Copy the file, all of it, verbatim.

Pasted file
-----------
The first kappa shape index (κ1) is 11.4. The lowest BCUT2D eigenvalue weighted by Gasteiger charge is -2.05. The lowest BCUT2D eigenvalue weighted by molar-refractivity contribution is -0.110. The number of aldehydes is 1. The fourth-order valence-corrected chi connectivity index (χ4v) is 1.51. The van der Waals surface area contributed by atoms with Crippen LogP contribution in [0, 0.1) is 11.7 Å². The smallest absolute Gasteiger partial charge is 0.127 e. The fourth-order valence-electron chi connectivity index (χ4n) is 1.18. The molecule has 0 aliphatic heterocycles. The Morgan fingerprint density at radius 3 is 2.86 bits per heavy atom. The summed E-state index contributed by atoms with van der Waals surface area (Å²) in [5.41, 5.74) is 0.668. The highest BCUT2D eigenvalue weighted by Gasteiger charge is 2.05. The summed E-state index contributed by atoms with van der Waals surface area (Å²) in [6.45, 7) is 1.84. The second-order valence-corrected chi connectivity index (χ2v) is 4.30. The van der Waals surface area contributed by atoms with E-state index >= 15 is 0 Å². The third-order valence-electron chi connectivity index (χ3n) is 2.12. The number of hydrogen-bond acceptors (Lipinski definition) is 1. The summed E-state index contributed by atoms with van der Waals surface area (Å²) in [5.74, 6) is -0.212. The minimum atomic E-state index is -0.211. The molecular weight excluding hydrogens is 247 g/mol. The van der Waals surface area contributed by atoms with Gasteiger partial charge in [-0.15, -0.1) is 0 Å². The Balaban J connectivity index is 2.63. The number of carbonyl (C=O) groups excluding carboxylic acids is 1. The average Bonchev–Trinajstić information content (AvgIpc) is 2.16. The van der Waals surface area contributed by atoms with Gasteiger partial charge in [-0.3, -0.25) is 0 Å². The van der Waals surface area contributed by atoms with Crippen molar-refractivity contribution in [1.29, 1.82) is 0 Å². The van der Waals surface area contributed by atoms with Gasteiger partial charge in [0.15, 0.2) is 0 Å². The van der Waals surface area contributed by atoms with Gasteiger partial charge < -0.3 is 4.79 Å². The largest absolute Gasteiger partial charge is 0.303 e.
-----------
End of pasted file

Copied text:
The first kappa shape index (κ1) is 11.4. The lowest BCUT2D eigenvalue weighted by Gasteiger charge is -2.05. The lowest BCUT2D eigenvalue weighted by molar-refractivity contribution is -0.110. The number of aldehydes is 1. The fourth-order valence-corrected chi connectivity index (χ4v) is 1.51. The van der Waals surface area contributed by atoms with Crippen LogP contribution in [0, 0.1) is 11.7 Å². The smallest absolute Gasteiger partial charge is 0.127 e. The fourth-order valence-electron chi connectivity index (χ4n) is 1.18. The molecule has 0 aliphatic heterocycles. The Morgan fingerprint density at radius 3 is 2.86 bits per heavy atom. The summed E-state index contributed by atoms with van der Waals surface area (Å²) in [5.41, 5.74) is 0.668. The highest BCUT2D eigenvalue weighted by Gasteiger charge is 2.05. The summed E-state index contributed by atoms with van der Waals surface area (Å²) in [6.45, 7) is 1.84. The second-order valence-corrected chi connectivity index (χ2v) is 4.30. The van der Waals surface area contributed by atoms with E-state index >= 15 is 0 Å². The third-order valence-electron chi connectivity index (χ3n) is 2.12. The number of hydrogen-bond acceptors (Lipinski definition) is 1. The summed E-state index contributed by atoms with van der Waals surface area (Å²) in [5.74, 6) is -0.212. The minimum atomic E-state index is -0.211. The molecular weight excluding hydrogens is 247 g/mol. The van der Waals surface area contributed by atoms with Gasteiger partial charge in [-0.15, -0.1) is 0 Å². The Balaban J connectivity index is 2.63. The number of carbonyl (C=O) groups excluding carboxylic acids is 1. The average Bonchev–Trinajstić information content (AvgIpc) is 2.16. The van der Waals surface area contributed by atoms with Gasteiger partial charge in [-0.3, -0.25) is 0 Å². The van der Waals surface area contributed by atoms with Crippen molar-refractivity contribution in [1.29, 1.82) is 0 Å². The van der Waals surface area contributed by atoms with Gasteiger partial charge in [0.15, 0.2) is 0 Å². The van der Waals surface area contributed by atoms with Gasteiger partial charge < -0.3 is 4.79 Å². The largest absolute Gasteiger partial charge is 0.303 e.